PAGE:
Business card customs vary across the globe: Design and distribute yours appropriately
By Neil Forrest
A universal method of exchanging contact details the world over, the business card is an integral element of global commerce and professional relations. Just as nations have different customs in inhabitants’ everyday lives, they attach different meanings and etiquette to the exchange of their business cards. Depending on where you are in the world, the business card, though it might be designed in the same format as any other, will need to be presented using local, socially approved methods.
You wouldn’t go into a business meeting in the U.K. and flout all socially accepted norms, such as wearing appropriate business dress or shaking someone’s hand. That said, when travelling on business in countries like China, Japan or Germany, it is crucial to learn the business card etiquette that executives follow there.
The U.K. & the U.S.
Great Britain and the U.S. both have fairly relaxed ideas about the exchange of business cards. It is not an especially formal process; they may even be handed out in multiples to pass on to colleagues or other interested parties. Though there aren’t any strict rules regarding how the cards are exchanged, there are some very obvious guidelines with regard to the state of the card itself. Business cards are treated as an extension of the person to whom they belong, so a scruffy or ragged business card can send the wrong impression entirely. Ensure that business cards are presented in ideal condition when conducting business in these locations.
While in the nations discussed thus far business cards tend to be reserved for those who are considered businesspeople, Japan has a different ethos entirely. Virtually everyone over the age of 18 has his or her own business card, and there are specific customs to follow when exchanging them. It is customary in Japan to hold out business cards with both hands when offering one to a business associate, and likewise to accept a business card with both hands. This is a sign of great respect, which is incredibly important to the people of Japan. After the card exchange has taken place, one typically is required to state his or her name and title. Bowing after this exchange also is considered good practice, though Japanese professionals often replace this action with a handshake when dealing with foreign clients so as to give an indication of their respect.
As with Japan, the exchange of business cards in China involves a double-handed presentation of the card. Text must be on the top and presented such that it can be read as it is offered, and a title should be clearly listed. Many people travelling to China on business choose to have their cards translated into Chinese, making it easier for their hosts to accept their details. The regional variations between Mandarin and Cantonese can be very complex, whereas simplified Chinese has the most commonly used characters and will be the most easily recognizable to the largest number of people. The use of the color gold on business cards, while not strictly a Chinese custom per se, is considered to bring good luck; business cards with gold on them are likely to be looked upon positively, so if opting for the translation route, considering adding gold embellishments too.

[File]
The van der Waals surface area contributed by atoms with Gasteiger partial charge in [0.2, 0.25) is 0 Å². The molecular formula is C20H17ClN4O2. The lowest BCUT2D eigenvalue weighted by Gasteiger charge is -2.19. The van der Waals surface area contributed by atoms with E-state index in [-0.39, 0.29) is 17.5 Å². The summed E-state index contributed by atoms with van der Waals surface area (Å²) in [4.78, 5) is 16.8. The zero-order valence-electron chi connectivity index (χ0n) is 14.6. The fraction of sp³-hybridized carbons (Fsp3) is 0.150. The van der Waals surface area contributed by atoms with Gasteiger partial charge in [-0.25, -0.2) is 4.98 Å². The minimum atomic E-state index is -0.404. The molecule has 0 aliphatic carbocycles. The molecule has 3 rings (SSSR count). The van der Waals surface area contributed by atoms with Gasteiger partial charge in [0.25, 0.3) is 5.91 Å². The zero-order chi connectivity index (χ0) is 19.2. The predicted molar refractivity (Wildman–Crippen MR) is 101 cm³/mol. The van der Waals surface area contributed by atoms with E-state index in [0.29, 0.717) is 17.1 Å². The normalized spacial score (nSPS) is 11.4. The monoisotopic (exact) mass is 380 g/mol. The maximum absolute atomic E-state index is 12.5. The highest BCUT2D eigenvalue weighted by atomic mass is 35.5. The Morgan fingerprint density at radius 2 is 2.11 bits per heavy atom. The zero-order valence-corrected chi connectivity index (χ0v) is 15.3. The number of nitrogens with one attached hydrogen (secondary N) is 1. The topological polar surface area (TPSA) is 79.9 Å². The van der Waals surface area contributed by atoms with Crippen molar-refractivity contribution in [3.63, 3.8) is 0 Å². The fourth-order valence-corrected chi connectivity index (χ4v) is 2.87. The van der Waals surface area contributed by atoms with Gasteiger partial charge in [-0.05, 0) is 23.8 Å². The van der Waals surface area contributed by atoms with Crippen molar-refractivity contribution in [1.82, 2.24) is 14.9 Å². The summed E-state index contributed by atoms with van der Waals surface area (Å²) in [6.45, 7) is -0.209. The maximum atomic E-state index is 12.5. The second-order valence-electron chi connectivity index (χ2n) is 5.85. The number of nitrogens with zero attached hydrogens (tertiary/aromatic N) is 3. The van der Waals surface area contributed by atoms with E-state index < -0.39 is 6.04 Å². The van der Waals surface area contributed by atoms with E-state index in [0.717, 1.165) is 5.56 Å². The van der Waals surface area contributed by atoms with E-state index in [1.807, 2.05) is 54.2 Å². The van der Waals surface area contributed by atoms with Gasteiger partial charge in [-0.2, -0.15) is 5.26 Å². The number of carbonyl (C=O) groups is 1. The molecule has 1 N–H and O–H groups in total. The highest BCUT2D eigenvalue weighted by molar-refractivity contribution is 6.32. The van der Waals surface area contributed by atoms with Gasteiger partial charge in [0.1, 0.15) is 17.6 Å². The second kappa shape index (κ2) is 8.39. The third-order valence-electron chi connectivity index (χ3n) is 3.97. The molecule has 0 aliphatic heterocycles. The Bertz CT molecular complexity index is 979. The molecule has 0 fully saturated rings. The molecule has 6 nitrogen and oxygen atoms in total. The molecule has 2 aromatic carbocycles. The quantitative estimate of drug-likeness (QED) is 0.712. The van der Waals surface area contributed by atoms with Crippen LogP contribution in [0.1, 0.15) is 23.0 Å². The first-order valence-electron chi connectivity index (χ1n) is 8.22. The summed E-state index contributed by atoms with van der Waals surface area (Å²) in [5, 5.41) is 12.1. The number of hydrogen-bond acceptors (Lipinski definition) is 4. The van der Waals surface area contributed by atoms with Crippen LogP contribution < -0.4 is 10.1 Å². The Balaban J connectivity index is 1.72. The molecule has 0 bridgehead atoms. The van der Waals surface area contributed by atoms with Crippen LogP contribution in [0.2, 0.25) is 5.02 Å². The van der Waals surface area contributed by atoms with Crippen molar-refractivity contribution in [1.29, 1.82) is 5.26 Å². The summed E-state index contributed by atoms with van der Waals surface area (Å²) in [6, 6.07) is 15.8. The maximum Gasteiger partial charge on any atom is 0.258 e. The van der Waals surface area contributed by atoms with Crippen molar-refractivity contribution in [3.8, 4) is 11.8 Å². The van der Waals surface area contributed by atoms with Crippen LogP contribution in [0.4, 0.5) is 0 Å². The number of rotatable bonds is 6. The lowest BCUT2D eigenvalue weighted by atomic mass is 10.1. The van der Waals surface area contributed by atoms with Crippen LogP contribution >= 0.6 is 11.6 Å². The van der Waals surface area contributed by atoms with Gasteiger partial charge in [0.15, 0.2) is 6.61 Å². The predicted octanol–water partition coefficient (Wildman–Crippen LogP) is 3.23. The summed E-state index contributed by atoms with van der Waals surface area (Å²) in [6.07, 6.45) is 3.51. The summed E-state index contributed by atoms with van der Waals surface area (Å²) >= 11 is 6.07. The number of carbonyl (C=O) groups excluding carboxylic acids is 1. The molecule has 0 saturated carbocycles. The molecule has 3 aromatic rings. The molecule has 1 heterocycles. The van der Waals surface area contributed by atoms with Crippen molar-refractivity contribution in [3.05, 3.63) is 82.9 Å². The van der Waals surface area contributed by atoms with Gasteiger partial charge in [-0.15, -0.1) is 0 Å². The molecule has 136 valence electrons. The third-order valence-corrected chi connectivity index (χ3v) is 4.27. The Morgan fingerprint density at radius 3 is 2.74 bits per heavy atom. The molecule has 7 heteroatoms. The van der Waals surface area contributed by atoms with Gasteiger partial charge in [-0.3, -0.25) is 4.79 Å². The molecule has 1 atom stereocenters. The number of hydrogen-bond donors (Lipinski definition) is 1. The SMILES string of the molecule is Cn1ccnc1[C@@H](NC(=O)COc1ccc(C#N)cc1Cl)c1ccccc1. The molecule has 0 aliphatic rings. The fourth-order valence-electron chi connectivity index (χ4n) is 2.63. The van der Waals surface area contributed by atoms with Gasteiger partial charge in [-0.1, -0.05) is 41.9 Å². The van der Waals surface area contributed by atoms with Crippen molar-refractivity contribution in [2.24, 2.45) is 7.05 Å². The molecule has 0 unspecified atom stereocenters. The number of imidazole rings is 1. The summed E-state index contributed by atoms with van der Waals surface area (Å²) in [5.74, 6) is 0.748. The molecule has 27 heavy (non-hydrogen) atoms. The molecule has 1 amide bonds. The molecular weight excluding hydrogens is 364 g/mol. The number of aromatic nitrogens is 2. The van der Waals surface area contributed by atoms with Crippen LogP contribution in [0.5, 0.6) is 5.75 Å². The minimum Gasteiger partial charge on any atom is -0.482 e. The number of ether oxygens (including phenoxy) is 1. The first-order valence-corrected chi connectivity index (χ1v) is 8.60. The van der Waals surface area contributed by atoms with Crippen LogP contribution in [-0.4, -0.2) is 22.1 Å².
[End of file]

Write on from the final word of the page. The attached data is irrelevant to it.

A veritable hub for business with the powerhouses of Berlin, Frankfurt and Munich, Germany is one of the most popular countries with English businesses that are attempting to move into European markets. In Germany, business cards are not given out freely; they should never be handed out in bulk. Rather, business cards are considered to be more of a personal exchange of information, and all such exchanges should be treated as highly confidential. It is also prudent to include a German translation on the flipside of the business card, if the native language is not already in use. English is widely spoken in Germany, but the gesture is a respectful one and can be helpful in doing business.
Neil Forrest is Director of CardsMadeEasy (www.cardsmadeeasy.com), printers of full-color business cards, leaflets, flyers and other printed products. The company offers proofs and a free design service.
Latest posts by Jaclyn Crawford (see all)
- When Those Who Play Can Also Coach - February 11, 2015
- A look back at New Year’s reSOLUTIONS - January 8, 2015
- Staying Cool Under Pressure and Coming Through in the Clutch - January 6, 2015